Zetsu Akai Katana keeps those same mechanics but makes some improvements (and to be honest we’re not even sure what they are) and gives you a full wide-screen aspect ratio (which is very welcome).  We found ourselves going to this one a lot because of that improved screen real estate.

The main draw here though is Akai Katana Shin and this takes the improved aspect ratio but remixes some of the gameplay elements.  Although the stages, enemies and bosses never change throughout the three modes, some of the intricacies of the Soul Shift mechanic are changed in the titular game mode.   Now when you exit your human form, you’ll fire off massive katanas at the enemy and will be able to seriously ramp up your score.

In terms of presentation the game looks great.  Cave games always look great and that’s the case here.  It’s hard to really take any notice of the backdrops but there’s a really artistic and varied selection of them but your eyes will mostly be focused on the foreground where the enemy is throwing so many pink and blue bullets at you that you’d think you’ve gotten in the middle of two competing gender reveal parties in a warzone.  However, there’s never an issue with seeing the bullets and so no instant sudden deaths coming at you from nowhere.  It’s all very exciting, especially when you start having loads of gold medals thrown at you.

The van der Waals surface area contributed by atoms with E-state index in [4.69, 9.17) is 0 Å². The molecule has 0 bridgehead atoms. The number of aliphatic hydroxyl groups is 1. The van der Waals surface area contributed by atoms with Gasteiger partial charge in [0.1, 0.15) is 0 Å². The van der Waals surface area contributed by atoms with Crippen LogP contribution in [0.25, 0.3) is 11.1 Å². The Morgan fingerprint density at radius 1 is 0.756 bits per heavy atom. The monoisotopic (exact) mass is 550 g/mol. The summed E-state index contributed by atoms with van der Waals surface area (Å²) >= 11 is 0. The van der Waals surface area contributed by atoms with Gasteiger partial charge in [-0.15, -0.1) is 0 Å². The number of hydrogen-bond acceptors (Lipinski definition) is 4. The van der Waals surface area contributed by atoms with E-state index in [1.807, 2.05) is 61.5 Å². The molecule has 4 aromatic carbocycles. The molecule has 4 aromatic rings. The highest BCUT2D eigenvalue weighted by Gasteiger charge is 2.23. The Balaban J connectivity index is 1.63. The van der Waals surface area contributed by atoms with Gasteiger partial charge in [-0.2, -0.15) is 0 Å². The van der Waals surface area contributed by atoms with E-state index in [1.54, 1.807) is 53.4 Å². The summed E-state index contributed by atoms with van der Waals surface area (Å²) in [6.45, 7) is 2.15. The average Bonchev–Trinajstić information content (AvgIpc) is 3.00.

The music is also suitably frantic with a very guitar-forward soundtrack that sounds like a load of solo albums from guitarists in ’80s speed metal bands.  We’re not sure we’d ever listen to it out of the context of playing the game but it works well to support the action.

This collection of ports seems pretty flawless to our untrained eyes.  There is a question of how much input lag there is on this version but we can’t say we ever felt or noticed any.  Aside from that, you’ve got online leaderboards, the ability to save replays and a few screen-tinkering options.  We would have liked a proper tutorial, after all IT DOES EXIST, and maybe a few museum features (art and music at the very least but some more in-depth features would have been nicer) but if you’re just here for the shooting, it doesn’t really get any better than Cave and this is one from their upper-middle tier.

Akai Katana Shin
8 Overall
+ Decently ported
+ Three versions of the game
+ Good controls and smooth action
+ Excellent visuals
- Where's the tutorial?
- Might be a bit intimidating for less hardcore fans
- No museum features
We'll take any Cave shoot 'em up ports that we can get and while Akai Katana isn't the very best game in their catalogue it's still a fun, vibrant and playable now as it was thirteen years ago. It's just a shame that this package wasn't fleshed out with more features, especially a tutorial.

About Richie

Rich is the editor of PlayStation Country. He likes his games lemony and low-budget with a lot of charm. This isn't his photo. That'll be Rik Mayall.